Cause of Conflict by Amelia C. Adams

Book reviews are subjective. I tend to rate books not according to how “perfect” they are, seem to be, or are said to be in general but rather to how perfect they are to me.

Cause of Conflict by Amelia C. Adams

My rating: 4 of 5 stars

(Click the title to find the book description/blurb.)

Sophie’s light and spirited attitude could make some people believe she isn’t serious about nursing school. And one young Dr. Gregory, who’s prone to headaches, finds this cheerful nursing student nearly impossible to partner with in Cause of Conflict by author Amelia C. Adams.

After enjoying the first novella in the Nurses of New York series a few years ago, I finally got to this second one. It didn’t hold any big surprises for me, but I wasn’t expecting anything shocking anyway.

I was expecting a quick, fairly easy historical fiction read, and that’s what I got. While an aspect of the romance toward the end didn’t feel like the best developmental choice to me, the characters make for a rather comfortable story even as they get to the unpleasant heart of an issue. And the medical scenes at the hospital are interesting.

Maybe it won’t take me quite as long to go on to Book Three.

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Here’s my review of Book One in the Nurses of New York series, Sea of Strangers.

 

Ace Carroway and the Deadly Violin by Guy Worthey

Book reviews are subjective. I tend to rate books not according to how “perfect” they are, seem to be, or are said to be in general but rather to how perfect they are to me. I received an advance reading copy of this book for an honest review.

Ace Carroway and the Deadly Violin by Guy Worthey

My rating: 5 of 5 stars

(Click the title to find the book description/blurb.)

So! What’s up next for Great-War-pilot-turned-crime-investigator Cecilia “Ace” Carroway and her motley crew of detectives at C. Carroway and Associates? Violinist P. Charles Derkin comes seeking the agency’s assistance, convinced that his violin will soon bring him to the same terrible fate as the instrument’s two previous, deceased owners in Ace Carroway and the Deadly Violin by author Guy Worthey.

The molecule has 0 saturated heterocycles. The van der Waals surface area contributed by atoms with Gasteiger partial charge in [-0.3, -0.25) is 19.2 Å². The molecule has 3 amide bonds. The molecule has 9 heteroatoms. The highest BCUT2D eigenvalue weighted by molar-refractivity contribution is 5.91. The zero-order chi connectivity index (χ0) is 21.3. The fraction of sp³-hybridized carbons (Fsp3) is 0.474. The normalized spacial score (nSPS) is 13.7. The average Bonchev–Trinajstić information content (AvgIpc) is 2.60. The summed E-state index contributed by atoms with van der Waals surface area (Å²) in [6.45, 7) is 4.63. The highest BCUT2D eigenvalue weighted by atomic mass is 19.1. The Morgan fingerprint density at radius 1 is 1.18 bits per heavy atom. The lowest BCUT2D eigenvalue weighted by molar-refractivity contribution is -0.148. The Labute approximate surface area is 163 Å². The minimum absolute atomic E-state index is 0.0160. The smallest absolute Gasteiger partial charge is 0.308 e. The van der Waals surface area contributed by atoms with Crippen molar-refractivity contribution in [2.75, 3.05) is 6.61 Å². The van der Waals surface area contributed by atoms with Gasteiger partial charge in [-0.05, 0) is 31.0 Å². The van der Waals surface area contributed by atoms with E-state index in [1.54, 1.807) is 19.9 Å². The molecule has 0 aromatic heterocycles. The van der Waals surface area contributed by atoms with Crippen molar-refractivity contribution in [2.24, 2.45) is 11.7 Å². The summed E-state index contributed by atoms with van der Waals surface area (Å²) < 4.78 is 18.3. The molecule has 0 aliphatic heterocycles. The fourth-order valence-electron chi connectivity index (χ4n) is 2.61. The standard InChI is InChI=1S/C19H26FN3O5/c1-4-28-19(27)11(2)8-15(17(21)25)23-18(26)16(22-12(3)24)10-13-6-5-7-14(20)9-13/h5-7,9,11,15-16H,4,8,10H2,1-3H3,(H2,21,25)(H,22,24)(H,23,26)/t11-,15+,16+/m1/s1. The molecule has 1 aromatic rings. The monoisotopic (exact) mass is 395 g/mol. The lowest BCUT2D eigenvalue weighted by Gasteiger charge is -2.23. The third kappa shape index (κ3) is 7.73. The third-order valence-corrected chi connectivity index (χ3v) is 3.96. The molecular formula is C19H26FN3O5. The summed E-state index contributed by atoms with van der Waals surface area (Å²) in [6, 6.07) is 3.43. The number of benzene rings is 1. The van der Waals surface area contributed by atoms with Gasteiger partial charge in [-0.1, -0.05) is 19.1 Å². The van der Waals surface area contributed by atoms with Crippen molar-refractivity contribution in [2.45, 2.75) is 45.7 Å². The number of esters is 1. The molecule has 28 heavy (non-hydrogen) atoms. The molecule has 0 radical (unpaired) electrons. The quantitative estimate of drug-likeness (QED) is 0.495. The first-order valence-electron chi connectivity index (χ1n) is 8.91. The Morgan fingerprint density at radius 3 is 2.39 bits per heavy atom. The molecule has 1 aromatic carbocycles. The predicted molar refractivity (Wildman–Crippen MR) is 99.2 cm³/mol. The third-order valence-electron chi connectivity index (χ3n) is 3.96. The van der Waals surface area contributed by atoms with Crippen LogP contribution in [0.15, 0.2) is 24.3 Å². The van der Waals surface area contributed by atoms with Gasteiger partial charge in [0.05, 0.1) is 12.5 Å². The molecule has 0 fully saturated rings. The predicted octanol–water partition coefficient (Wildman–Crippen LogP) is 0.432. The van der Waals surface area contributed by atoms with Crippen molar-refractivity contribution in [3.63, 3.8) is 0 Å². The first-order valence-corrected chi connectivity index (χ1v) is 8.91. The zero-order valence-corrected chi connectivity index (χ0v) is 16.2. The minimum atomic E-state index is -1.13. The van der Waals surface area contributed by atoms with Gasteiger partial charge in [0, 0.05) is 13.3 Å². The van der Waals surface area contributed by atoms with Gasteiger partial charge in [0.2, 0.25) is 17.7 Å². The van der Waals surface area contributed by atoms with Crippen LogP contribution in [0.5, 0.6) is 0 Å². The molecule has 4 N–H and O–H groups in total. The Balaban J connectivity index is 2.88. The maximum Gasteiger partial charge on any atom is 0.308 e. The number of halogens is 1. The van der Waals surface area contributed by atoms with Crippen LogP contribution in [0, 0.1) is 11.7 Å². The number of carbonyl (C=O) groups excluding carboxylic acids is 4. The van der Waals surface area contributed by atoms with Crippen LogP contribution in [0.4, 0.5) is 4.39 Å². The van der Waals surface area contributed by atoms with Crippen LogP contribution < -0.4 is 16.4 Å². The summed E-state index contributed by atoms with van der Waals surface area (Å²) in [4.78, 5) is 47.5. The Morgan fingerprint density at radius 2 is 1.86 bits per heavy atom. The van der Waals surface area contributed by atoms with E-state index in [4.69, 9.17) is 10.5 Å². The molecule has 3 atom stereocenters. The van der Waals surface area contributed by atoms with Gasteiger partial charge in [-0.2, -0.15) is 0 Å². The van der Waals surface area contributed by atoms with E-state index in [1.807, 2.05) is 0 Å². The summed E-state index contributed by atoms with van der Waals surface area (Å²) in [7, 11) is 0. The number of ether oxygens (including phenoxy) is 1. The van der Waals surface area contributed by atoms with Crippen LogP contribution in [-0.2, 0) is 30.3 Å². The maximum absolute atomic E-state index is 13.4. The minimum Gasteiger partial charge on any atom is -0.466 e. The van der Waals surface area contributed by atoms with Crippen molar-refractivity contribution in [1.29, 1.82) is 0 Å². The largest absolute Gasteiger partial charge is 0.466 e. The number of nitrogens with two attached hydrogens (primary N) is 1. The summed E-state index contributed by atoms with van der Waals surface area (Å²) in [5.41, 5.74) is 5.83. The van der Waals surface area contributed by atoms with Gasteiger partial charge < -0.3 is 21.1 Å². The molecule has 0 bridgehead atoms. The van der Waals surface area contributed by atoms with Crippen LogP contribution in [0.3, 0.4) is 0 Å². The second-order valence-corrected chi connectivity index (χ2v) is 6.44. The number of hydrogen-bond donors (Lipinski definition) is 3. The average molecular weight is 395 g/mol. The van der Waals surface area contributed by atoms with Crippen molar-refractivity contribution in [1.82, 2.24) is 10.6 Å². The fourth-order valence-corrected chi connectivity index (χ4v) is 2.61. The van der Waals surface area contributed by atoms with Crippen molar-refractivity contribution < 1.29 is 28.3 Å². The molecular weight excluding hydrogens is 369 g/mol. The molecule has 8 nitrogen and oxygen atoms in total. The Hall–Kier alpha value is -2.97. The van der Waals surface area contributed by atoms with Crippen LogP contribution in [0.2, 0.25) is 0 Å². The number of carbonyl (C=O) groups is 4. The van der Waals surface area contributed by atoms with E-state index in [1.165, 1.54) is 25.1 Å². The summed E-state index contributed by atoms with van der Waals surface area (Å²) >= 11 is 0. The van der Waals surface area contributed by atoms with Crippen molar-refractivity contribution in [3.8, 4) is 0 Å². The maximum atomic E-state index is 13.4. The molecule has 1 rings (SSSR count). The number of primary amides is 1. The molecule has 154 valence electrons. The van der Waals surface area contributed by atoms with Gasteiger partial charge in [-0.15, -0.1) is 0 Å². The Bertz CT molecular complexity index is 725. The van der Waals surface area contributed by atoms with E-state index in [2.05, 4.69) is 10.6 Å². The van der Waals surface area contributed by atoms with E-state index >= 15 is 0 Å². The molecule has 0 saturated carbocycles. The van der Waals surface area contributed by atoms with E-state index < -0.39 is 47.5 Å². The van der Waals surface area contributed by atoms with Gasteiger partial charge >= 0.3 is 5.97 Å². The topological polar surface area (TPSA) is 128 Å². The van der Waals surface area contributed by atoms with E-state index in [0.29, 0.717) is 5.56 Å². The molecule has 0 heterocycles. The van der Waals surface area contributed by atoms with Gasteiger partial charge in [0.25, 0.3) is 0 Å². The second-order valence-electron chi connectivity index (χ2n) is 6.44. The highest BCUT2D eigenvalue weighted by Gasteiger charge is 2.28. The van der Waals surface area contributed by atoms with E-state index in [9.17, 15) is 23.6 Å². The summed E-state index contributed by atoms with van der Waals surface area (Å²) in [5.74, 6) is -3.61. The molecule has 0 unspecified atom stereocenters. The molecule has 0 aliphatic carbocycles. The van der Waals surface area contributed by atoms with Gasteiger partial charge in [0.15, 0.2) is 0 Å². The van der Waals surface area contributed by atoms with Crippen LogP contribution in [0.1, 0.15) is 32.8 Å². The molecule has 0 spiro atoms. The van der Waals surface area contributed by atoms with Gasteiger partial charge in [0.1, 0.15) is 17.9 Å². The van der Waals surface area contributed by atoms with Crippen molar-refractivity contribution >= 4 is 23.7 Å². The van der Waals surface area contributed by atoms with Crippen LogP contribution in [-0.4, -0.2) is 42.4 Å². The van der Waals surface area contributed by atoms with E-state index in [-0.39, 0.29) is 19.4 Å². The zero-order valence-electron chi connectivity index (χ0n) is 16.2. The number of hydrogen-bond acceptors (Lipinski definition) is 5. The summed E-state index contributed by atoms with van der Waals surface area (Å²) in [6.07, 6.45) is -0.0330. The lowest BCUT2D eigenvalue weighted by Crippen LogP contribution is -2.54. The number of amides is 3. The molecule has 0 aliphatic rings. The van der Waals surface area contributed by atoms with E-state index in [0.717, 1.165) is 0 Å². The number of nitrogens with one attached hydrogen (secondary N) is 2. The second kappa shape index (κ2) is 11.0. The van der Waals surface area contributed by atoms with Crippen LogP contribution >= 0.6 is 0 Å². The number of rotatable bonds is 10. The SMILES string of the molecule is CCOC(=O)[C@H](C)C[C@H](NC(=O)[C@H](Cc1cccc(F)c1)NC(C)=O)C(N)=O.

For the record, cursed or haunted spooky-spooky stuff isn’t my go-to kind of reading, so if you’re like me, don’t be spooked-out by the skull on the book cover. While a character or two may be terrified at certain times here, this tale isn’t terrifying.

Just like the earlier books I’ve read in The Adventures of Ace Carroway series, reading this sixth book was like meeting up with a gang of old pals. Good ol’ Bert and Quack especially are in fine, hilarious form in this one!

Sharp, intrepid, multitalented Ace sure has picked a fitting career for herself, giving her the chance to strategize and innovate, to help folks in distress, and to fly high and kick some bad-guy patootie. And yeah, she has her moments of misfirings, shyness, and embarrassment, so hey. She isn’t too perfect, which would get annoying.

And I actually saw one of the twists coming this time before Ace and the fellas did. Score ten points for me! (Ahem.)

This author’s clever and zany style keeps me on my toes, and I can’t wait for Book Seven.

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Here’s my review of Book One in the series, Ace Carroway and the Great War.

 

Joy to the World: A Regency Christmas Collection

Book reviews are subjective. I tend to rate books not according to how “perfect” they are, seem to be, or are said to be in general but rather to how perfect they are to me. I received a complimentary copy of this book from the publisher for an honest review.

Joy to the World: A Regency Christmas Collection by Carolyn Miller, Amanda Barratt, and Erica Vetsch